Childhood obesity is especially prevalent in Kentucky. The state has the the seventh highest obesity rate nationwide and the fourth highest rate of childhood obesity. Reporters can find by-county obesity rates by clicking here, but by-county childhood obesity rates are not available because counties are collecting data in different ways and at different ages, Sarah Walsh of the Foundation for a Healthy Kentucky said recently.

While the problem is a big one, there are initiatives underway to tackle it, including first lady Michelle Obama's "Let's Move," which helps communities make healthy food and exercise choices. It also includes a partnership with grocery stores to increase food choices in areas that do not have easy access to healthy foods. (Read more)

Free conference on Alzheimer's in Louisville Sept. 17

A Washington-based geriatric researcher will join University of Louisville researchers and clinicians a free conference examining Alzheimer’s disease from 9 a.m. to 3 p.m., Saturday, Sept. 17, at the Crowne Plaza Louisville Airport Hotel, 830 Phillips Lane, near the state fairgrounds.

“The Journey: Alzheimer’s Disease and Caregiving” will provide information on the risk factors for Alzheimer’s disease, the reasons why certain populations are at greater risk for developing it, and current practices in caregiving. Admission, parking and lunch are free to participants at but pre-registration is required by Sept. 15 to or 1-800-272-3900.

Thomas Obisesan, M.D., chief of geriatrics at Howard University Hospital, will open the meeting. His research is focused on finding a cure for Alzheimer’s and "disentangling the overlap of cardiovascular disease with Alzheimer’s disease risk," a U of L release says. The conference is supported with grants from Eisai Co. Ltd. and the Signature Research Institute. It is co-sponsored by the university and the Greater Kentucky and Southern Indiana Chapter of the Alzheimer’s Association.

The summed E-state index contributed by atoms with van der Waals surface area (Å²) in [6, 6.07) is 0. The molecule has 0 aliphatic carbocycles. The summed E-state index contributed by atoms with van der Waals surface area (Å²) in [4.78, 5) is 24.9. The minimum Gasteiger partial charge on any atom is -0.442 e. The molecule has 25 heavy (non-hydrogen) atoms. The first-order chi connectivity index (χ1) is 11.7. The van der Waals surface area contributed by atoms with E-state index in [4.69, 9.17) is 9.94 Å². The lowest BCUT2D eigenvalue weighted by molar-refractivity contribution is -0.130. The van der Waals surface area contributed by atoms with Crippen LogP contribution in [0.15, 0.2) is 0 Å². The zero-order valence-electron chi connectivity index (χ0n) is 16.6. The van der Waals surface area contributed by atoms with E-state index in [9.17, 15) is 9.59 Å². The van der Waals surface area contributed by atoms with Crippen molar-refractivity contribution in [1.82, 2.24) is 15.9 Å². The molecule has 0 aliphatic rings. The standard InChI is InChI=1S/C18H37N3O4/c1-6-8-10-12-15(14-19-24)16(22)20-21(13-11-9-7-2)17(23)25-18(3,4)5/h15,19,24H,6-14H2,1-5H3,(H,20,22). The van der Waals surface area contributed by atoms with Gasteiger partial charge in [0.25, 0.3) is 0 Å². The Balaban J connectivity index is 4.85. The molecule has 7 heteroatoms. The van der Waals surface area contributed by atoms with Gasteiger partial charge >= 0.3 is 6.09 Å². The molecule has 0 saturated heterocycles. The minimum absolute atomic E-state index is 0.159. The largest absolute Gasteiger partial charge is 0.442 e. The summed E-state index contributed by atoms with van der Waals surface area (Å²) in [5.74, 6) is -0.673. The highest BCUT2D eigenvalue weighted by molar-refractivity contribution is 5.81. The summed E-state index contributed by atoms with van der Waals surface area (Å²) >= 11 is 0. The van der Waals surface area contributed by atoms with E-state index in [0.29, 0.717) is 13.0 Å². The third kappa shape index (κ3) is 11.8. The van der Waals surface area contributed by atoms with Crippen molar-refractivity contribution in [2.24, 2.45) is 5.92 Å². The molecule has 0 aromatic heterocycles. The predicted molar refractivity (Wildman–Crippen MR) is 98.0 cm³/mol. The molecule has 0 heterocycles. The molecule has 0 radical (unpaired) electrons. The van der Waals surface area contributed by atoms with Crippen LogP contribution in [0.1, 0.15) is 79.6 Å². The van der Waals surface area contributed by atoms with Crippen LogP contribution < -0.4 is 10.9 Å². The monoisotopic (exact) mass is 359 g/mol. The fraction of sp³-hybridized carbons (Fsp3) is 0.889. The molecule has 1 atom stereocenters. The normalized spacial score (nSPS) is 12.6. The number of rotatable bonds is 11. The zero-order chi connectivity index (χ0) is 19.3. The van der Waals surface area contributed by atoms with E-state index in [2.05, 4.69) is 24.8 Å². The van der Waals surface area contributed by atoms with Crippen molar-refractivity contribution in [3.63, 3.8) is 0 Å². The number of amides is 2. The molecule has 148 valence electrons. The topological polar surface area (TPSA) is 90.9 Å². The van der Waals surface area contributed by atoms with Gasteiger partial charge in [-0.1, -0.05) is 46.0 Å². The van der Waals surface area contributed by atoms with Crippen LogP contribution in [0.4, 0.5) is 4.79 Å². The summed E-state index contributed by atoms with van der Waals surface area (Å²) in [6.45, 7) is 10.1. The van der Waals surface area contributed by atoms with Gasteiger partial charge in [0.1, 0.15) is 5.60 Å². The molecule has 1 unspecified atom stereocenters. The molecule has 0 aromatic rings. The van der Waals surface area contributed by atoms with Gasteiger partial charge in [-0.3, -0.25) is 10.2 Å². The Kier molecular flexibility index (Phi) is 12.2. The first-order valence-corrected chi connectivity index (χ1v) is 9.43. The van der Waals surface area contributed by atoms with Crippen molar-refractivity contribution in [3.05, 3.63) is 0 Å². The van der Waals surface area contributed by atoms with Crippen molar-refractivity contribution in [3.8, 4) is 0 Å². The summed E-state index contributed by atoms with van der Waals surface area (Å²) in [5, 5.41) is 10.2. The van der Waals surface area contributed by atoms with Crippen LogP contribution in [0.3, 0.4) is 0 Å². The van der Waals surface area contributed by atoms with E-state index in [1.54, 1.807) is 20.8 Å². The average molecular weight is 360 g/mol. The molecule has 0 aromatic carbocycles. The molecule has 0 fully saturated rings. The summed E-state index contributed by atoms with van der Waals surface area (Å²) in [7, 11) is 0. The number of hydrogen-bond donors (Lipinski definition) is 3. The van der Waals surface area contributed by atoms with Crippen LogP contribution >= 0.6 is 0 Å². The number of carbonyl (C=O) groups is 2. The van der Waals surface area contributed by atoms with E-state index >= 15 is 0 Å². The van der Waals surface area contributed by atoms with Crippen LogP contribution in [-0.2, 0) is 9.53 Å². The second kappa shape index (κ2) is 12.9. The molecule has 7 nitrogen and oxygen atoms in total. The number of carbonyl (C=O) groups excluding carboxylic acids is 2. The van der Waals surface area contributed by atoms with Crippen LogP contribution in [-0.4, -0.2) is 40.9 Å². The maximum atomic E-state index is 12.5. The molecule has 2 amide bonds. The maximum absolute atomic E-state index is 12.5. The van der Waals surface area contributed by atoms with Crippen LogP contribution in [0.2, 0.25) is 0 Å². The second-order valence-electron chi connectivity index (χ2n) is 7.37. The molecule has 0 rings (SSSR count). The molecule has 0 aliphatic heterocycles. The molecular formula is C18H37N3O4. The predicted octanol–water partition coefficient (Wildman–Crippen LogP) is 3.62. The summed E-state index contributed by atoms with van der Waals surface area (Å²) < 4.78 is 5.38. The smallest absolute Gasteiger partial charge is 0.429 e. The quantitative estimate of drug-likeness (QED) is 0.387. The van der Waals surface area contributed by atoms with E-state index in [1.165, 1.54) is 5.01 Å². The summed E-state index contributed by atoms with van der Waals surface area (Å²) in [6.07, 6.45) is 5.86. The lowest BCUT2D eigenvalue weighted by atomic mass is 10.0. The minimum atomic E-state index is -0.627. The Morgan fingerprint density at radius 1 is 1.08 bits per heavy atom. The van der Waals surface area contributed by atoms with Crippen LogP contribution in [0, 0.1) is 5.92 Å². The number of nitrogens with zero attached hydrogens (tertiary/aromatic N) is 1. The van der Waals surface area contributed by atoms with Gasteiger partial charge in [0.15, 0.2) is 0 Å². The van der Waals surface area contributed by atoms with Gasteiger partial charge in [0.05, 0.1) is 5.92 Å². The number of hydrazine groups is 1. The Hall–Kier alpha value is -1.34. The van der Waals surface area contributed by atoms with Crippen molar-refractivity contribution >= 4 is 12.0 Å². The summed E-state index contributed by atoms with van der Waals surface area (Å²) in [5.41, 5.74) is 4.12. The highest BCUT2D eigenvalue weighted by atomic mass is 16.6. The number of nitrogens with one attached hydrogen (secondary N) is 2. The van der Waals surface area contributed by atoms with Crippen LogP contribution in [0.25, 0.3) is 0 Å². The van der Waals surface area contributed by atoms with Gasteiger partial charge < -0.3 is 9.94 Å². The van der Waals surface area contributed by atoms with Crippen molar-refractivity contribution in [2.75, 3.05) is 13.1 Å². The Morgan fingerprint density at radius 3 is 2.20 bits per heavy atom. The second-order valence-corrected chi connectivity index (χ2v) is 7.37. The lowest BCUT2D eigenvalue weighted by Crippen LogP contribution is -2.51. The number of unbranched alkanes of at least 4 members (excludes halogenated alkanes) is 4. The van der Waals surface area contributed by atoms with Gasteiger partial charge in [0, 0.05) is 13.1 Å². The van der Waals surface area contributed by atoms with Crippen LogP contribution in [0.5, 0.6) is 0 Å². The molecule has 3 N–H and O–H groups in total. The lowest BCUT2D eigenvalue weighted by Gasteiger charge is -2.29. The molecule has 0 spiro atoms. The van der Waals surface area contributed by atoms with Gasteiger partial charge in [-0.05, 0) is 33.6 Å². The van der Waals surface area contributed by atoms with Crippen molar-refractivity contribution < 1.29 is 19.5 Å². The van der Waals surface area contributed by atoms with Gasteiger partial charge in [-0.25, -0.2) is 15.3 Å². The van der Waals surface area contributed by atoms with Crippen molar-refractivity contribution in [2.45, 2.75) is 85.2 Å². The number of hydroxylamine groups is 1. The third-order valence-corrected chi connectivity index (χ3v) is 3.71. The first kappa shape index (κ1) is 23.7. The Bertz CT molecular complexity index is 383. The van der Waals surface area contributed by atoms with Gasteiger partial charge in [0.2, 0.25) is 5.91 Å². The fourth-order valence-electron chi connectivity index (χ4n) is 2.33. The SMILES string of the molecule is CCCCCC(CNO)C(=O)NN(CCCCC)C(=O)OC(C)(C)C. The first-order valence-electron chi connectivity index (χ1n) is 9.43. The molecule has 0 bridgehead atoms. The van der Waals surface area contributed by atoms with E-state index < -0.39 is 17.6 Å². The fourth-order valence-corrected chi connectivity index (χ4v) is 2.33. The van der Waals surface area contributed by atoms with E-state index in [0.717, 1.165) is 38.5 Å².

Monday, September 5, 2011

The Courier-Journal, continuing to explore Louisville hospital merger, says many more questions still need answering

The proposed merger of the University of Louisville hospital with Jewish Hospital & St. Mary’s Healthcare and with St. Joseph Health System of Lexington, which follows the teachings of the Roman Catholic Church, continues to draw heavy attention from The Courier-Journal. Sunday's newspaper had a long column by editorial writer Pam Platt, and an editorial that online was packaged with a video discussion among the editorial board and U of L President James Ramsey, David Laird of Jewish and St. Mary’s, Dr. Daniel Varga of St. Joseph and James Taylor, CEO of University Hospital.

"On many levels, the merger . . . is appealing," the editorial began, saying the new system would be broader and more efficient and secure the three Louisville hospitals as they compete with Baptist Hospital-East and Norton Healthcare, which recently announced an affiliation arrangement with the University of Kentucky" hospital. "Two significant issues continue to make the merger problematic, however." In addition to the issues of reproductive care, the editorial wonders whether advances in medical science that conflict with Catholic teaching could cause the merger to "unwind," as hospital officials put it, and what the ramifications of that would be. (Read more)

In her column, Platt, right, focused on the merger's impact on women, saying it remains unclear. For example, "The partners say transportation will be provided for pregnant women wanting tubal ligations, as well as for their infants. But what will be the process for them accessing that? What are the details? . . . Many of us need more answers to additional questions . . . before we know if this merger is the answer not only for the business end of things, but for all the people who depend on the hospitals for their care." The merger needs state approval to proceed. (Read more)

At Nov. 11 conference in Lexington, Health Watch USA will focus on health-care transparency, patient advocacy

Health-care transparency and patient advocacy will be the focus at the 2011 Health Watch USA 2011 conference Nov. 11 in Lexington. Topics will include hospital-acquired infections and the importance of reporting them; the impact of transparency on an institution; barriers in the control of healthcare-acquired infections; and principles of transformational leadership will be among the topics discussed.